The best word to describe the feeling of tonight’s show would be inclusive. For one, it’s easily got among the most diverse age range you’re likely to see at a […]
The best word to describe the feeling of tonight’s show would be inclusive. For one, it’s easily got among the most diverse age range you’re likely to see at a punk show, and with a total lack of animosity or hostility between anyone right from the off. It’s definitely appropriate for the lead-up to an album called Be More Kind, but it’s the exact atmosphere that Frank Turner has cultivated at his shows for years now; there’s a universality to both the music and the vibe that anyone can get behind.
And that’s mirrored in his choice of support acts, particularly with Derek Zanetti, aka The Homeless Gospel Choir (8). His one-man-and-an-acoustic-guitar persona is about as unassuming as it gets, but you’re unlikely to see a solo artist in punk with as much character as this. Acoustic jams about family, community and political malcontent are delivered with such warmth and affable vulnerability, frequently breaking into tangents and one-liners that range from endearing and charming to absolutely hilarious. It’s rare to see a solo artist captivate an unsuspecting crowd to this extent, but it reaches a point where Zanetti’s every word is hung upon, and joined by Arkells for a riotous final song Normal, there’s a genuine talent that’s been newly unearthed by so many.
Speaking of Arkells (8), they don’t miss a beat, quite literally – the instant Zanetti leaves the stage, they launch into a set that marries indie presentation with pop-rock bounce and classic rock swagger to fantastic effect. Again, this is another band who are virtually unknown outside of their native Canada, but their near-seismic impact is undeniable. For one, their dalliances through multiple genres, while having little connective tissue, betrays a band with confidence to burn; from the sizzling riff-rock of Knocking At The Door to the lithe, neon funk-pop of People’s Champ to the unabashedly huge radio indie of Leather Jacket, this is a band with all their bases covered, and they’ve reached a point where they can excel at almost every one. Coupled with Max Kerman as the soulful, Brandon Flowers-channeling frontman that he is, Arkells’ larger-than-life magnetism resonates in a major way.
It’s an uncharacteristically excellent undercard across the board, and one that Frank Turner & The Sleeping Souls (8) certainly have to work for to at least better. And while they arguably can’t reach that level – the sheer surprise of both supporting acts would make that especially difficult anyway – Turner and his band always manage to hit a level of excellence themselves, and this is no exception. 1933 and Get Better are the sort of rousing folk-punk that set the mood off on the highest possible note, and the affability and community spirit becomes such an encapsulating force.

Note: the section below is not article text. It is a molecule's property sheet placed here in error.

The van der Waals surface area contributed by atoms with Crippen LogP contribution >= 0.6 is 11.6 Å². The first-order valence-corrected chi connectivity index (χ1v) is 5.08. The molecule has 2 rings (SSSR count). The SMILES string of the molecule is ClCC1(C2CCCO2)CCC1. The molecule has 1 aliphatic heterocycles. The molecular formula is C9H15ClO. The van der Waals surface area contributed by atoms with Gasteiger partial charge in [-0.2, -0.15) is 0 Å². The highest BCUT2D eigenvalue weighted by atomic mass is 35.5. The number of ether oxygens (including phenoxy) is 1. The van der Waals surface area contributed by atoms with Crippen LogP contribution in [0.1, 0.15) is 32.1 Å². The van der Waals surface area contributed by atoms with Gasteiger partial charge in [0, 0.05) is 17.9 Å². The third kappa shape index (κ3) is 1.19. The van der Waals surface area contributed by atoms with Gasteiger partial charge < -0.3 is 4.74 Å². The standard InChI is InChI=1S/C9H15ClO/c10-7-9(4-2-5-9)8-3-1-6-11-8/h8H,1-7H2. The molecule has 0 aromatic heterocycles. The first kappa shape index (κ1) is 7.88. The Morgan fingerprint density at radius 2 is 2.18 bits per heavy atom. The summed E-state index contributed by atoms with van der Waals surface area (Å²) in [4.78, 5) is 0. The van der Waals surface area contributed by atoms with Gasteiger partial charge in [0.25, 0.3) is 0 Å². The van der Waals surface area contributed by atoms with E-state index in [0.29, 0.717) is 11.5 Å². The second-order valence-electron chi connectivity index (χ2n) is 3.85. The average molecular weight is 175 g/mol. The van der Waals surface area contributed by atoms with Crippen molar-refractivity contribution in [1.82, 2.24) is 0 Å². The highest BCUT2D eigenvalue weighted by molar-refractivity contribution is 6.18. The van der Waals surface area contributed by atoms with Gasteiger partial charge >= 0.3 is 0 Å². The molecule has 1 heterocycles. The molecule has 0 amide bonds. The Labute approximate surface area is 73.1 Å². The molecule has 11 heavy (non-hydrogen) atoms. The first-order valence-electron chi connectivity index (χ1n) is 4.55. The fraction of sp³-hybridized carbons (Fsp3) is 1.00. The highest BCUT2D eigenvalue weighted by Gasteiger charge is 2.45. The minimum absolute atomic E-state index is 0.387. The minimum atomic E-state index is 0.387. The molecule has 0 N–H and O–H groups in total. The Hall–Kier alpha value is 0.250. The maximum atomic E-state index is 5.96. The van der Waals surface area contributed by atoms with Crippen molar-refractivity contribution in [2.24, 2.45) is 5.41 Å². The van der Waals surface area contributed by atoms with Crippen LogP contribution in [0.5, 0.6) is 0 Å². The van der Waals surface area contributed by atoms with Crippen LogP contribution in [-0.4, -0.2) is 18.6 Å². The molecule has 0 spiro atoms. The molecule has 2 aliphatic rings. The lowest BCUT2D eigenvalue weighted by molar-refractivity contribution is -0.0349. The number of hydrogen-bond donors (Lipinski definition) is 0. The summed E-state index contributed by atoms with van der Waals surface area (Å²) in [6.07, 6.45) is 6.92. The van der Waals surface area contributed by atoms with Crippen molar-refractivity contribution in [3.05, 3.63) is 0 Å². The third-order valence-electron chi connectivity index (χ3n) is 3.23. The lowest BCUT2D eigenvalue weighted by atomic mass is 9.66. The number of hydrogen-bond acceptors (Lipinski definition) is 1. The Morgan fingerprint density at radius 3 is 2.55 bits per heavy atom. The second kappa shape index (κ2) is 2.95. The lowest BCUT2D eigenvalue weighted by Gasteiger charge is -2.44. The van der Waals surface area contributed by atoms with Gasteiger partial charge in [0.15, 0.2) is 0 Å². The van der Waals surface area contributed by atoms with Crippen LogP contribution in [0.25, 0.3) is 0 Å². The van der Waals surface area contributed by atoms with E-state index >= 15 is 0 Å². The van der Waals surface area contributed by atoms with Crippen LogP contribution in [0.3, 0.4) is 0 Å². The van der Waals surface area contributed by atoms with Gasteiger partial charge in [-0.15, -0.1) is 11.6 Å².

Of course, the balance between a rampaging energy and deeper, more quiet moments of introspection often provides the framework for Turner’s sets, and it seems to work better than ever here. Turner steps away from his band mid-set for an acoustic trio of Faithful Son, The Way I Tend To Be and new song Get It Right (already destined to be a fan favourite), but returning with an ominously-lit Blackout and a searing Out Of Breath, each possible angle is approached with care and precision. And yet, this is, by all definitions, a punk show, and with that comes an electricity which permeates even when the music itself gets a bit milder. The country rollick of The Road and Photosynthesis might bare some significant sonic disparity from something like Four Simple Words, but there’s heart and passion that runs through every single moment.
And at the very centre is Turner himself, the beaming frontman who clearly can’t be more appreciative of everyone here. Once again, the communality is such a huge factor; there’s no disconnect or faux-rockstar personas here, something clearly exemplified by Turner’s stories about his grandmother and calls to his sister and brother-in-law in the crowd. The atmosphere can’t be overstated either, with a softly-arranged Polaroid Picture to close out as the final salvo for universality and keeping these memories safe.
But of course, everyone here knows this by now; this is show 2000-odd after all. It doesn’t make it any less vibrant and enjoyable though, with Turner and The Sleeping Souls having become a tight, truly exemplary unit now. It certainly won’t be a benchmark moment in their live career, particularly with some huge shows pencilled in for early next year, but there’s no denying the live presence here, and the feeling it creates is worthy of praise on its own.
Words by Luke Nuttall